Sarah Chavera Edwards and her family adopted a cat over a year ago from a shelter in Arizona. While the cat, named Houdini, now trusts Chavera Edwards and her family, he still scratches himself sometimes and is easily frightened.
“Still, we love him and celebrate his slow progress,” says Chavera Eduard. “He’ll never be a super affectionate lap cat, but he’s fun, fierce and independent.”
Before and during COVID-19, cats and their strange, erratic mannerisms brought joy to their owners’ lives. Actually a study found that cat-human relationships had a positive effect on people during periods of staying at home. One reason is that some cat owners like it when their cats misbehave.
Disinhibition is ideal
Cats can be little monsters, but some people love them for it. Ann article published in Journal of Personality Research examines the psychopathic traits of domestic cats, namely boldness, meanness, and disinhibition. The researchers defined disinhibition as “reduced behavioral restraint” and “impaired affect and drive regulation.” People may find this behavior annoying in other people, but not in house cats.
Three studies were included in this study, and the first two studies involved cat owners completing questionnaires about their cat’s behavior remotely. The third study was much smaller but had more controls, such as cat owners living in a certain area of England, and the cats could at least tolerate wearing a collar.
The study found that cat owners like it when cats show more disinhibition, such as jumping around without a care in the world, and perhaps somewhat surprisingly, unfriendliness towards other pets.
“These behaviors tend to promote more frequent cat-owner interactions and emotional closeness between owner and cat,” says Rebecca Evans, Ph.D. student at the University of Liverpool and first author of this study. “Pet unfriendliness predicting higher relationship quality was somewhat surprising.”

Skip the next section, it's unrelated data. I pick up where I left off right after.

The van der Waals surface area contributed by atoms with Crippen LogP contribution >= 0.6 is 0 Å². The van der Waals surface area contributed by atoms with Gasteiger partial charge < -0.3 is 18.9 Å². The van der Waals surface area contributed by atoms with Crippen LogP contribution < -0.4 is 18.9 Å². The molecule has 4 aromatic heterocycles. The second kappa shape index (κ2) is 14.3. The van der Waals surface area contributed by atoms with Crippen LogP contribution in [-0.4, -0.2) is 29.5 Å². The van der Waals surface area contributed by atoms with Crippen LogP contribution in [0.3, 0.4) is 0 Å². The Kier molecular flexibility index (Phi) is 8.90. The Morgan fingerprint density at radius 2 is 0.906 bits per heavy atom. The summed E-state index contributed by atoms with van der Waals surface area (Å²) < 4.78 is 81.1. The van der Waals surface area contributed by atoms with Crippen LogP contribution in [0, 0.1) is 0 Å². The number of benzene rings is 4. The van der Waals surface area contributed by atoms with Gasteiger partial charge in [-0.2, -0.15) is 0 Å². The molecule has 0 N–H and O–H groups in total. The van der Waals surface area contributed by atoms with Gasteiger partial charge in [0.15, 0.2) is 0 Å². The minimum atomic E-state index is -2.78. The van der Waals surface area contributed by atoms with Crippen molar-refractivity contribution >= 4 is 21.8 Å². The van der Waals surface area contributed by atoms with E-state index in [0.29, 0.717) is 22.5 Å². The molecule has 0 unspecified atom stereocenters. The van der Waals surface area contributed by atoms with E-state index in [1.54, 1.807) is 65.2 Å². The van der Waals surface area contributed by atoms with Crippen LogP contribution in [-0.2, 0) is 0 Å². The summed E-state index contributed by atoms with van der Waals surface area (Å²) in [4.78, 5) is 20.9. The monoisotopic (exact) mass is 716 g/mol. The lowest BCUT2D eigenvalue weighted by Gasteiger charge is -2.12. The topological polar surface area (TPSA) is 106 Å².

Cat owners don’t like all the psychopathic traits in cats. For example, these studies show that boldness and meanness predict a negative relationship between a person and their cat. However, how cat owners perceive their cats’ behavior, such as hitting, can also be subjective.
“The more time you spend around your cat, the more you understand its likes and dislikes, and this can help foster more positive cat-owner interactions,” says Evans, whose own cat exhibits disinhibition behavior. “For example, my cat prefers chin scratches to belly rubs and prefers not to be picked up.”
Relationships can change the perception of behavior
The type of relationship a person has with their cat can also affect their perceptions of their cats’ behavior. A study published in the journal Animals found that there are five different bonds between people and their cats. Different relationships people have with cats can change how they perceive their chaotic behavior.
For example, “it would not be surprising if strange cat behavior is considered part of the cat’s behavioral repertoire” for people with “distant associations” with their cats, says Clare Ritchie-Bono, a postdoctoral researcher at the University of Lincoln and one of the authors of the study.
People who got cats and lived alone during COVID-19 may have developed a codependent relationship with their cat or cats. “The presence of the cat will not only improve the owner’s life, but also help him cope with the stressful situation of the pandemic,” says Ricci-Bonot. “The owner will seek contact with the cat.” A cat exhibiting excessive tendencies can be a welcome distraction, such as screaming in the shower, if the cat is not angry.
Agreeing with Evans, Ritchie-Bono says that people’s acceptance of cats’ chaotic behavior may be related to how they perceive their cat. “We often project our own traits onto animals, which may or may not lead to relationship strain,” she says.